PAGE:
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Court upheld dismissal of unfounded allegations of lack of due execution. Blasi v. Blasi (In re Martinico), 177 A.D.3d 882 (N.Y. App. Div. 2019)  


In this case, the Appellate Division, Second Department, considered whether the Surrogate’s Court of Kings County erred in dismissing the objectant’s objections and admitting the decedent’s will to probate.

The decedent died on May 20, 2014 leaving a will dated March 28, 22014. The petitioner filed a petition for probate on July 22, 2014. Several people filed objectants claiming lack of due execution, lack of testamentary capacity, undue influence, and fraud. The Surrogate’s Court dismissed the objections and admitted the will to probate.  An objectant appealed.

Lack of due execution
In New York, for a will to be admitted to probate, it must have been executed in the manner specified by the statute. EPTL 3-2.1.

  • Signed by the testator. The testator must sign the will. There are some cases where the testator is unable to sign, such as due to medical issues. The law allows for a will to be signed by someone other than the testator.  However,  the testator must direct the person to do so, and the person must sign it in the presence of the testator.


  • Signed by witnesses. The will must be signed by at least two witnesses.  The testator can either sign the will in front of the witnesses or acknowledge to the witnesses that the document is his will.  The testator can sign the will and acknowledge the signature to the witnesses on another date.  However, the witnesses must sign it within 30 days of the testator signing.


  • Declaration. Sometime during the execution ceremony, the testator must declare to the witnesses that the document that they signed is their last will and testament.


When there is an allegation that a will was not duly executed, the burden is on the petitioner or proponent of the will to show that it is valid.

In Blasi v. Blasi, the proponent met his burden.  He submitted a transcript of the deposition testimony of the attorney who drafted the will along with an affidavit. He also submitted a transcript of the deposition testimony and affidavit of the additional attesting witness. These documents demonstrated that the statutory requirements for due execution were satisfied.

The court also pointed out that in cases where the will was drafted by an attorney and that same attorney supervised the will’s execution, there is a presumption that the will was duly executed.

Lack of testamentary capacity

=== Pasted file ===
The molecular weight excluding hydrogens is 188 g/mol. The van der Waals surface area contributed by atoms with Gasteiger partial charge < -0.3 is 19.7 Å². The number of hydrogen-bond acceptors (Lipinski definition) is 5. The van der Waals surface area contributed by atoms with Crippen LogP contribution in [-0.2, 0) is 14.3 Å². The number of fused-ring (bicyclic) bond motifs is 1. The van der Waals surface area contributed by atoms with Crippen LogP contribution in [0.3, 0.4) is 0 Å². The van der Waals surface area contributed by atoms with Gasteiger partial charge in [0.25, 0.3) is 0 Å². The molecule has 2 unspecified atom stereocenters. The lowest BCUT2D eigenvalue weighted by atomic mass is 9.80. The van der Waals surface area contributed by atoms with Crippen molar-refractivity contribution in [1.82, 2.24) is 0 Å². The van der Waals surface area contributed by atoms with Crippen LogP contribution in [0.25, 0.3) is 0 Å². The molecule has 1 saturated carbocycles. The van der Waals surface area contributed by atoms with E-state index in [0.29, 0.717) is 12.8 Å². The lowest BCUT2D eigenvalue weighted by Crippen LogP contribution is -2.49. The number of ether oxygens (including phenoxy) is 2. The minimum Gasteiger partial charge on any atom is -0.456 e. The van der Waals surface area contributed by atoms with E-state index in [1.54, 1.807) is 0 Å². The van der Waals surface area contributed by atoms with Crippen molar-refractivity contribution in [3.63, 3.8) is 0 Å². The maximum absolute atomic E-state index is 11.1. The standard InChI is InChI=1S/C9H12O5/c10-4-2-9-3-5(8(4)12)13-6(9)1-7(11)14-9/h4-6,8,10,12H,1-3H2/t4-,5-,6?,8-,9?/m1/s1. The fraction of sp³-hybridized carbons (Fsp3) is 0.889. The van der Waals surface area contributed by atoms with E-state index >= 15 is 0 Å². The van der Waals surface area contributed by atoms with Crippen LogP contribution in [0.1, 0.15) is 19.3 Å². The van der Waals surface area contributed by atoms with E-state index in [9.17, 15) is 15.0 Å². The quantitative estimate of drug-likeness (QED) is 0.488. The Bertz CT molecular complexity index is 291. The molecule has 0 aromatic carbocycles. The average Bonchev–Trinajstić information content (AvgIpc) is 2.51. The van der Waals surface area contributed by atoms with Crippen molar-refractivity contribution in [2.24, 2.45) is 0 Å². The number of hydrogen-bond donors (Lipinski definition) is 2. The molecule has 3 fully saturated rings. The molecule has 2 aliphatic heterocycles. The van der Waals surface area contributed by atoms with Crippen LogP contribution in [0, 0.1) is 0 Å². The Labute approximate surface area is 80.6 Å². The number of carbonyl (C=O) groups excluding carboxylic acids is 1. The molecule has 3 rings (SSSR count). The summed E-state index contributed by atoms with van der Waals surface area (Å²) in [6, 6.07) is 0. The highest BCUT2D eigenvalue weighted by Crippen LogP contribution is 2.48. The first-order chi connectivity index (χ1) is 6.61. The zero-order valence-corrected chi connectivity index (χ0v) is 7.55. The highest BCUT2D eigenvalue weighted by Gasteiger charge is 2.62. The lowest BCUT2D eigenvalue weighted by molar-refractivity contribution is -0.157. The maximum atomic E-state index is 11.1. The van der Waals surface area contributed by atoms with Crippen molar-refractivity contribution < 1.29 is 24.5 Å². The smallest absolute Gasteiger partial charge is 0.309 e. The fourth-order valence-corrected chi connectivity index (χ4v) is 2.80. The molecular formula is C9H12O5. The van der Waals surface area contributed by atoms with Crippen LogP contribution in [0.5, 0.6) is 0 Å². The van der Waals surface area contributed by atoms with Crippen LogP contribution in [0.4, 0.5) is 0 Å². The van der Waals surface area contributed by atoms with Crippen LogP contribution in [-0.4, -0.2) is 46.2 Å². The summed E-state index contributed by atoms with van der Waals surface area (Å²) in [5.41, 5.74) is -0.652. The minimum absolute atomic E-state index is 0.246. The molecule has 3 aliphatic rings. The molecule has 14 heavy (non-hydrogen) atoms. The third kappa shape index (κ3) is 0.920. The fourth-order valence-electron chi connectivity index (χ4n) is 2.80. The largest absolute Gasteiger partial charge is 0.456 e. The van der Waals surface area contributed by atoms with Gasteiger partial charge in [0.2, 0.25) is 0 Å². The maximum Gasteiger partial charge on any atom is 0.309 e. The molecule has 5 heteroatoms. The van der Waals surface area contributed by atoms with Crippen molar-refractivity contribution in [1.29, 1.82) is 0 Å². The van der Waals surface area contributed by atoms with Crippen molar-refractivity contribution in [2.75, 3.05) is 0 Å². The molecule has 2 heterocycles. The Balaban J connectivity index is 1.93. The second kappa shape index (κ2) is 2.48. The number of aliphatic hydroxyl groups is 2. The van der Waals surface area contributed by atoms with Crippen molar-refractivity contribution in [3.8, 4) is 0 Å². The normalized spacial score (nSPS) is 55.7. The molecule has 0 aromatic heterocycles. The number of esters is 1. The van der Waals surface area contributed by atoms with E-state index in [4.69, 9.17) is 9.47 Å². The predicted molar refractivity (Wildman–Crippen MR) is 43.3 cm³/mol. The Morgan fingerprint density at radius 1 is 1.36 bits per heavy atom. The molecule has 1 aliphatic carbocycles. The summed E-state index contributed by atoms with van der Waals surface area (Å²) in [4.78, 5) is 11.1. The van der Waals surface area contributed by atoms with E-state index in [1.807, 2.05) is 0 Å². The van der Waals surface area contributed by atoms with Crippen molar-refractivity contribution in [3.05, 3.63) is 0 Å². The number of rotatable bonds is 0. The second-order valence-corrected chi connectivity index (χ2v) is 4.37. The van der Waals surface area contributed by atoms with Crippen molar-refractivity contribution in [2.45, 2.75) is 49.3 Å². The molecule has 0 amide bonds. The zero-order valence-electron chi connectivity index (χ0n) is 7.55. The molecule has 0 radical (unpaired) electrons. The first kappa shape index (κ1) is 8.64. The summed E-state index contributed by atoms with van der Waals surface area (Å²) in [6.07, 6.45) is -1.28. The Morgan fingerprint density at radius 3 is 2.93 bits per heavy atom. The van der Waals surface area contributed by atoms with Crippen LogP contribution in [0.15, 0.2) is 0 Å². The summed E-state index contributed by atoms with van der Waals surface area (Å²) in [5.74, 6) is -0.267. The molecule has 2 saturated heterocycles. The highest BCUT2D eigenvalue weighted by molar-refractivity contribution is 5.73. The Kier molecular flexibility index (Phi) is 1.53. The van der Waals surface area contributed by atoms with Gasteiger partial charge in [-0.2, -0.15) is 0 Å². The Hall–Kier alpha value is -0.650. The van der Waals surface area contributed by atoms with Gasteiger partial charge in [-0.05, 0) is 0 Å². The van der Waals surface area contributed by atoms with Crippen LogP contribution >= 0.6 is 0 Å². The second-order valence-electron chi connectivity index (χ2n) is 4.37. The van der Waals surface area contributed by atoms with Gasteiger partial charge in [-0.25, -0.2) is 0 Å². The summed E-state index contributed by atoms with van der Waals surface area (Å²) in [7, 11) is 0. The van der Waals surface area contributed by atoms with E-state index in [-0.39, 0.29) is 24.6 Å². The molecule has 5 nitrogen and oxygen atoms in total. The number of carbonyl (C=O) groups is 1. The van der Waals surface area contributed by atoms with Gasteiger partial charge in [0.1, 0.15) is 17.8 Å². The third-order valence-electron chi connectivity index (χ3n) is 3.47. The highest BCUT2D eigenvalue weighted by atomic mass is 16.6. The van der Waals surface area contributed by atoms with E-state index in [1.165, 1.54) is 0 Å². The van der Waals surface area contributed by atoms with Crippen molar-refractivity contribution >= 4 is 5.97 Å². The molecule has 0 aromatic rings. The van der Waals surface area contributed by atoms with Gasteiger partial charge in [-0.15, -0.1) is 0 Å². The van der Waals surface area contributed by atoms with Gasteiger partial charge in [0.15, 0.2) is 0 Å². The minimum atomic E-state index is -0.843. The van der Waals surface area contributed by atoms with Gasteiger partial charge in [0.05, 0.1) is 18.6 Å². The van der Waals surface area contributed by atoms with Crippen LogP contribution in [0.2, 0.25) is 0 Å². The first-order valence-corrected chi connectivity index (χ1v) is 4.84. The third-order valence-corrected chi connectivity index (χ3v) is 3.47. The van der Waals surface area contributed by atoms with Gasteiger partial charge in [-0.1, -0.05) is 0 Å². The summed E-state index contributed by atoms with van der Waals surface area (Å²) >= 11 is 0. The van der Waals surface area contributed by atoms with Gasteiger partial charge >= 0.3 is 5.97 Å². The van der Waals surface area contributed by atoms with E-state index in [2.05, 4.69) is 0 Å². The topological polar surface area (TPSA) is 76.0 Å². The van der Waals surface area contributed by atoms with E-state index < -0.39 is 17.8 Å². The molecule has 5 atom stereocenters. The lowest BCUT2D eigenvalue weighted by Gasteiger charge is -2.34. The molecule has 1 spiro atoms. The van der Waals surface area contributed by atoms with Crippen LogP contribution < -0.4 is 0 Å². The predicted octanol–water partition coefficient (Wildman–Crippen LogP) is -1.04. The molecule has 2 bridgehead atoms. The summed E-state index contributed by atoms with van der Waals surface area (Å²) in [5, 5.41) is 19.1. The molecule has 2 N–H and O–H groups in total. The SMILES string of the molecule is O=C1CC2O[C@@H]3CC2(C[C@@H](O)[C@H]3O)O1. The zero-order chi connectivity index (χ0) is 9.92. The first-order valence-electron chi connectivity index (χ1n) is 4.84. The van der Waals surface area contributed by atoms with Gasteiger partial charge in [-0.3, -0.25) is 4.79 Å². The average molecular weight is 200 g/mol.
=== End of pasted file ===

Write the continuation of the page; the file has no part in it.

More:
The objectant also argued that the will should not be admitted to probate because the testator lacked testamentary capacity. Under New York law, a testator must be of “sound mind and memory” at the time that they execute their will.

Testamentary capacity means that at the time they executed the will, the testator:

  • Understood the nature and consequences of executing a will.
  • Knew the nature and extent of the property they were disposing of. In other words, the testator had a general idea of the value of their estate and the assets that were part of their estate.
  • Knew the natural objects of their bounty. This means that the testator knew who their heirs were.

To make a prima facie showing that the testator did have testamentary capacity, the petitioner submitted hospital records, affidavits, and transcripts of depositions that demonstrated that the decedent possessed testamentary capacity at the time he executed his will.

The objectant did not produce evidence to challenge the petitioner’s prima facie showing.

Undue influence and fraud
Undue influence exists when someone illegally influenced a testator to make a will they would not have otherwise made.  It is more than simple influence where someone asks repeatedly to be included in the will or shows kindness to the testator in order to curry favor with them.

The burden is on the objectant to show that the influence was so extreme that it resulted in the testator being unable to resist and to lose independent action. The court found that the objectants submitted only conclusory allegations and speculation that the petitioner exercised undue influence over the decedent.

The Appellate Court found each of the allegations of the objectants’ to be  unfounded and affirmed the Surrogate’s Court decision.





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